The Effects of Anorexia and Bulimia on Oral Health

San Rafael dentist on anorexiaSAN FRANCISCO, CALIFORNIA – We’ve said many times that your oral health directly affects your total body health. In some instances, this works both ways.

Your total body health can affect your oral health. Patients who struggle with eating disorders have problems dealing with emotions or self-image. Eating disorders generally affect more women than men, but that doesn’t mean men are immune to these disorders. Some people feel pressure to be thinner for their jobs or from their peers. Others may display irregular eating patterns due to stress or anxiety.

What are anorexia and bulimia?
Eating disorders affect your physical and mental health. People with anorexia starve their bodies of vital nutrients because of an extreme fear of gaining weight. Anorexic women may become too thin to menstruate.

People with bulimia frequently binge and purge. Purging is normally thought of as vomiting. This is true for many patients, though laxatives and obsessive exercise are also considered purging. Doctors don’t know the exact cause of bulimia. Bulimia can cause serious health problems, such as tearing in the esophagus, dehydration, pancreatitis, constipation, hemorrhoids and electrolyte imbalances.

“Genetic, psychological, trauma, family, society, or cultural factors may play a role,” according to the U.S. National Library of Medicine. “Bulimia is likely due to more than one factor.”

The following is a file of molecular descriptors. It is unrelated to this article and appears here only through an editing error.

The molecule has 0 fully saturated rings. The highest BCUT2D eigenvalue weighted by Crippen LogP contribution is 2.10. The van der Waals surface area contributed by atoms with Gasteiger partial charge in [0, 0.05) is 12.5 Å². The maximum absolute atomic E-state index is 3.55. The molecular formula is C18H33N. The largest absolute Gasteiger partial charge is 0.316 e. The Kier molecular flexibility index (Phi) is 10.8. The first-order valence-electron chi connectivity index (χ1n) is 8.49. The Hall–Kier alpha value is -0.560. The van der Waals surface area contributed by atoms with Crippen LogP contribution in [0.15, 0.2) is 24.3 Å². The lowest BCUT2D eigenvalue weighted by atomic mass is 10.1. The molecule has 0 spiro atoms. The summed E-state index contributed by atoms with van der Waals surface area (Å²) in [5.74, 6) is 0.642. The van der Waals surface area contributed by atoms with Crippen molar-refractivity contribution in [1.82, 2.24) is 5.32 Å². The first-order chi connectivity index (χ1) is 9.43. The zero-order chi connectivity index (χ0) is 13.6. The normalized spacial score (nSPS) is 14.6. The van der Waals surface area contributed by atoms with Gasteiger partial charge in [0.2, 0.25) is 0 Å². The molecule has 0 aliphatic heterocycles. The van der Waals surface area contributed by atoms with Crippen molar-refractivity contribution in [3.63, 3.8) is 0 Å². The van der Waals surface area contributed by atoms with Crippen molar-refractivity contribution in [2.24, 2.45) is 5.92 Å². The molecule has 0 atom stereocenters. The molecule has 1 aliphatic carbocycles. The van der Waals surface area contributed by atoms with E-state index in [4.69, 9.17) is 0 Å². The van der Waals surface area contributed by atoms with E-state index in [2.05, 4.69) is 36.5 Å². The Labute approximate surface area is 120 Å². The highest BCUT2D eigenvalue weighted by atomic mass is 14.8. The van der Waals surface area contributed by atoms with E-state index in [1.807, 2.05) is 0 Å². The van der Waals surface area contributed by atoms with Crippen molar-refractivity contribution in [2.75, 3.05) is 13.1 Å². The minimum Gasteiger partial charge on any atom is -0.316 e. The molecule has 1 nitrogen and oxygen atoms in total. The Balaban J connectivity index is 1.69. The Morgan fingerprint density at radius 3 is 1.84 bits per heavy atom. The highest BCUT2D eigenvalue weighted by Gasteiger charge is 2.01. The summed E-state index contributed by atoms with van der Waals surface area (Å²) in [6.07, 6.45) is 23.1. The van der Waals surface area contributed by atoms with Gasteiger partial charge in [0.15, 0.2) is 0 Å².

Anorexia and bulimia are also detrimental to your oral health. Dr. Greg Larson, a San Francisco dentist who also provides patients of San Rafael Invisalign treatment, wants them to understand the risks associated with anorexia and bulimia.

How do eating disorders affect my teeth?
Many times dentists and dental hygienists are the first healthcare specialists to detect eating disorders in patients, according to the National Eating Disorders Association. The NEDA outlines specific ways that eating disorders disrupt your oral health.

Your dentist may notice tissue loss or destructive lesions on your teeth from frequent acid exposure. Vomiting bathes teeth in acid, which can eat away at your teeth. Almost 90 percent of bulimic patients have evident tooth erosion, according to the NEDA.

Some patients experience sharp pain in a specific tooth. Others experience heightened sensitivity to temperatures; food and beverages that are too hot or too cold will aggravate your teeth. Some patients have inflamed salivary glands that can cause dry mouth and chapped lips.

Patients may have cavities or show signs of gum disease. Teeth can alter in color and shape, and teeth can become damaged, thin and semitransparent. Anorexic patients may experience bone loss from lack of nutrients.

Our general, cosmetic and migraine dentists can help you restore your smile after eating disorder damage. Oakland teeth whitening can bring back some of the vibrant whiteness of discolored teeth. In Berkeley, veneers help bulimic patients fortify and restore their teeth.

How do I get help?
Eating disorders also affect other parts of your life, including your participation in school or at work, your self-image and your relationships. There are resources available to people with eating disorders. Call the NEDA hotline if you are suffering from an eating disorder and would like to get help. The road to recovery isn’t always easy, but your mind and body will be healthier once you overcome your disorder.

Treatments vary by case, but your doctor may suggest support groups, antidepressants or cognitive behavioral therapy. We care about your teeth and your quality of life. We want you to take back control and overcome your eating disorder.

© 2012 Master Google and Dr. Greg Larson. Authorization to post is granted, with the stipulation that Dr. Greg Larson and Master Google are credited as sole source. Linking to other sites from this document is strictly prohibited, with the exception of herein imbedded links.